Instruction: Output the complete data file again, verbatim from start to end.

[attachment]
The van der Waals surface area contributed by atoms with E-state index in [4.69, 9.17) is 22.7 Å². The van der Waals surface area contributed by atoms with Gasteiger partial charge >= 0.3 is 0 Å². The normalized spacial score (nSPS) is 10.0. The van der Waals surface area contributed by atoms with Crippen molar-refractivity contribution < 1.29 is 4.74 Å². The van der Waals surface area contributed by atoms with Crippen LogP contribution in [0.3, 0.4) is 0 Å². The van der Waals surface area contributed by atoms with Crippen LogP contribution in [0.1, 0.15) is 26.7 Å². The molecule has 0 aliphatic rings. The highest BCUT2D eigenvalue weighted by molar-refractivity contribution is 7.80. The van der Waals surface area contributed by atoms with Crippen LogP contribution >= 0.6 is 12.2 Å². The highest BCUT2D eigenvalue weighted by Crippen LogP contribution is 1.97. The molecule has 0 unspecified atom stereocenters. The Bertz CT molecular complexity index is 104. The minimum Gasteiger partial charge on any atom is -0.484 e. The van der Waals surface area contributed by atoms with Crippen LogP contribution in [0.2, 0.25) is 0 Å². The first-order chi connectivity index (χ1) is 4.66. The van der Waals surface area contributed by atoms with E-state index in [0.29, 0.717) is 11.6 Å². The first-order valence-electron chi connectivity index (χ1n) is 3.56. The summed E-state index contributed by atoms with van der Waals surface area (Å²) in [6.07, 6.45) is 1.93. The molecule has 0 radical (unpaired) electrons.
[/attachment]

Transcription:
The van der Waals surface area contributed by atoms with E-state index in [4.69, 9.17) is 22.7 Å². The van der Waals surface area contributed by atoms with Gasteiger partial charge >= 0.3 is 0 Å². The normalized spacial score (nSPS) is 10.0. The van der Waals surface area contributed by atoms with Crippen molar-refractivity contribution < 1.29 is 4.74 Å². The van der Waals surface area contributed by atoms with Crippen LogP contribution in [0.3, 0.4) is 0 Å². The van der Waals surface area contributed by atoms with Crippen LogP contribution in [0.1, 0.15) is 26.7 Å². The molecule has 0 aliphatic rings. The highest BCUT2D eigenvalue weighted by molar-refractivity contribution is 7.80. The van der Waals surface area contributed by atoms with Crippen LogP contribution >= 0.6 is 12.2 Å². The highest BCUT2D eigenvalue weighted by Crippen LogP contribution is 1.97. The molecule has 0 unspecified atom stereocenters. The Bertz CT molecular complexity index is 104. The minimum Gasteiger partial charge on any atom is -0.484 e. The van der Waals surface area contributed by atoms with Crippen LogP contribution in [0.2, 0.25) is 0 Å². The first-order chi connectivity index (χ1) is 4.66. The van der Waals surface area contributed by atoms with E-state index in [0.29, 0.717) is 11.6 Å². The first-order valence-electron chi connectivity index (χ1n) is 3.56. The summed E-state index contributed by atoms with van der Waals surface area (Å²) in [6.07, 6.45) is 1.93. The molecule has 0 radical (unpaired) electrons.